Direct-care professionals provide their communities with an invaluable service, and their tireless dedication and commitment to the well-being of the disability community continues to improve the quality of life for those who have difficulty caring for themselves. During Direct Support Professional Recognition Week, which takes place from Sept. 8 to Sept. 14, it is important we take time to recognize and support those who do this truly incredible work.
It has long been the case that New York’s direct-care workers have been underpaid and the programs funding them have been woefully neglected. Year after year, caregivers come to Albany and rally for living wages and the same type of assistance and attention the governor has provided fast-food workers.
The Assembly Minority Conference has fought hard to restore funding cuts aimed at the direct-care industry, and has advocated for a much-needed living wage increase. But, our direct-care professionals need more than just a raise. Especially during next week, take a moment to reflect on the challenges the direct-care community faces every day and consider offering a “thank you” to those underpaid, and often overworked, professionals who care for New York’s most vulnerable population.
ASSEMBLY MINORITY STANDS UP FOR DIRECT-CARE WORKERS
The Assembly Minority Conference has worked closely with advocates of the #bFair2DirectCare initiative in order to help match legislative action with the needs of direct-care professionals. A concerted effort from experts, lawmakers, the medical community and those performing direct care is critical.
As such, in an effort to improve the effectiveness of New York’s direct-care programming, the New York State Assembly Minority Task Force on Protecting the Rights of People with Developmental Disabilities conducted a series of 11 informational forums and published a report highlighting the challenges and needs of those who care for the disability community.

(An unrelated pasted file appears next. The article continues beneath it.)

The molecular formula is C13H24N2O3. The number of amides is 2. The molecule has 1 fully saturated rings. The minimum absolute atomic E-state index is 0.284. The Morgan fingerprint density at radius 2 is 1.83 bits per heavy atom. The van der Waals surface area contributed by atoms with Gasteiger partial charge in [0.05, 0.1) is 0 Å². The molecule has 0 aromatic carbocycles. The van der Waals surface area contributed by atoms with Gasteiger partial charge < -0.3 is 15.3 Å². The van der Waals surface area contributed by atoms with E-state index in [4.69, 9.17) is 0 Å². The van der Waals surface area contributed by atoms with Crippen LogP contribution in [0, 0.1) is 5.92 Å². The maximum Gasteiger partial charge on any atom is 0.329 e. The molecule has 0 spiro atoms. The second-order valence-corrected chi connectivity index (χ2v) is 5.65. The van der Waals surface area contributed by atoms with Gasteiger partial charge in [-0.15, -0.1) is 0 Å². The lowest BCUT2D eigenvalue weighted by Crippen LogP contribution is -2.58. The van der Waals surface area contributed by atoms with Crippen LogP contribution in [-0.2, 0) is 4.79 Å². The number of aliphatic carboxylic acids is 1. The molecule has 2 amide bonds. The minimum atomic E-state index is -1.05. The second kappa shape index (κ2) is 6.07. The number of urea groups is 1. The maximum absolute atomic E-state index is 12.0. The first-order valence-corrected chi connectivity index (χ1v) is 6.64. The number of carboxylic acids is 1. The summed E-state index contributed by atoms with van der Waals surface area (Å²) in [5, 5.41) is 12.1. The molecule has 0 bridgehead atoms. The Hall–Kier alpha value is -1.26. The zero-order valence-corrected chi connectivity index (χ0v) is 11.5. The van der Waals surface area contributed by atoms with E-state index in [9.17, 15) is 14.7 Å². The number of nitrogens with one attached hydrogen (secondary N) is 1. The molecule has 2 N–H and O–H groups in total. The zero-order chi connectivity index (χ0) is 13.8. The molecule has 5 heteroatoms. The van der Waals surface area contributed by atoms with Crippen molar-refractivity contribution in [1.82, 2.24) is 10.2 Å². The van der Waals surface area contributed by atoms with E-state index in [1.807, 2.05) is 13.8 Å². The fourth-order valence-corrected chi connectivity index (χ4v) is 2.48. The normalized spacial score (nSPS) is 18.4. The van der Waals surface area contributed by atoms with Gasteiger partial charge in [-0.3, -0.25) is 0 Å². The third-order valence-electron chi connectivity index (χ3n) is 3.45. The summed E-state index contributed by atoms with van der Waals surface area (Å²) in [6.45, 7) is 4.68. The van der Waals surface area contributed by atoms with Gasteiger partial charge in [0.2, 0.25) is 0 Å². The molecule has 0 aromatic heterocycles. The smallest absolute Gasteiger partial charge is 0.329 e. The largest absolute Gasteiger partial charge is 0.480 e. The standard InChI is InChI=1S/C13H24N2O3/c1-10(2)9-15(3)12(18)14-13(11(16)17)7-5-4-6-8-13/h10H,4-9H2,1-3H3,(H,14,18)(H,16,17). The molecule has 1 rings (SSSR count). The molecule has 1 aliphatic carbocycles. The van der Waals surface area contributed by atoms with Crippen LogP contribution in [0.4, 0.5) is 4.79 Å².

The report, “Championing Aid, Rights, Equality and Services (C.A.R.E.S.) Plan,” focused on ways to ensure each member of the disability community is cared for adequately, and in-line with their specific needs. We have also fought to protect funding for the Consumer Directed Personal Assistance Program, which allows those in need of care the flexibility to choose their own providers, and has been the target of past budget cuts.
As we enter into Direct Support Professional Recognition Week, let’s remember all that New York’s magnificent direct-care workers do and reflect on what they need to perform their duties.
What do you think? I want to hear from you. Send me your feedback, suggestions and ideas regarding this or any other issue facing New York State. You can always contact my district office at 315-781-2030, email me at firstname.lastname@example.org, find me by searching for Assemblyman Brian Kolb on Facebook, and follow me on Twitter.
Assembly Minority Leader Brian Kolb, R-Canandaigua, represents the 131st District, which includes Ontario County and part of Seneca County.